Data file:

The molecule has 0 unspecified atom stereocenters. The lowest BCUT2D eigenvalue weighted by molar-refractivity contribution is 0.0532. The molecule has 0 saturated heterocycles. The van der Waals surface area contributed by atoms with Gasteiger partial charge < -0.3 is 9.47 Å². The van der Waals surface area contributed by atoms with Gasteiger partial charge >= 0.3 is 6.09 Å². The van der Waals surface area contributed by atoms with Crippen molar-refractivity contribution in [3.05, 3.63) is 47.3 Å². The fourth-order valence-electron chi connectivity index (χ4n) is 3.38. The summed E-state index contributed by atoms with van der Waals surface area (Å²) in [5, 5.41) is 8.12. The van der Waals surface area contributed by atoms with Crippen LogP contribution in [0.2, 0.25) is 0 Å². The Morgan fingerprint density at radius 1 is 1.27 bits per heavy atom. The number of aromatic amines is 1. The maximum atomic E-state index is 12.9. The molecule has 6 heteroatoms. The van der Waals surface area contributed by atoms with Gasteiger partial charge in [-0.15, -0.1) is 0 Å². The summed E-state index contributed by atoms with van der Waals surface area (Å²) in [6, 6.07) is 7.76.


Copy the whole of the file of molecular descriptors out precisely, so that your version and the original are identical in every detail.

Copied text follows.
The molecule has 0 unspecified atom stereocenters. The lowest BCUT2D eigenvalue weighted by molar-refractivity contribution is 0.0532. The molecule has 0 saturated heterocycles. The van der Waals surface area contributed by atoms with Gasteiger partial charge < -0.3 is 9.47 Å². The van der Waals surface area contributed by atoms with Gasteiger partial charge >= 0.3 is 6.09 Å². The van der Waals surface area contributed by atoms with Crippen molar-refractivity contribution in [3.05, 3.63) is 47.3 Å². The fourth-order valence-electron chi connectivity index (χ4n) is 3.38. The summed E-state index contributed by atoms with van der Waals surface area (Å²) in [5, 5.41) is 8.12. The van der Waals surface area contributed by atoms with Crippen LogP contribution in [0.2, 0.25) is 0 Å². The Morgan fingerprint density at radius 1 is 1.27 bits per heavy atom. The number of aromatic amines is 1. The maximum atomic E-state index is 12.9. The molecule has 6 heteroatoms. The van der Waals surface area contributed by atoms with Gasteiger partial charge in [-0.15, -0.1) is 0 Å². The summed E-state index contributed by atoms with van der Waals surface area (Å²) in [6, 6.07) is 7.76.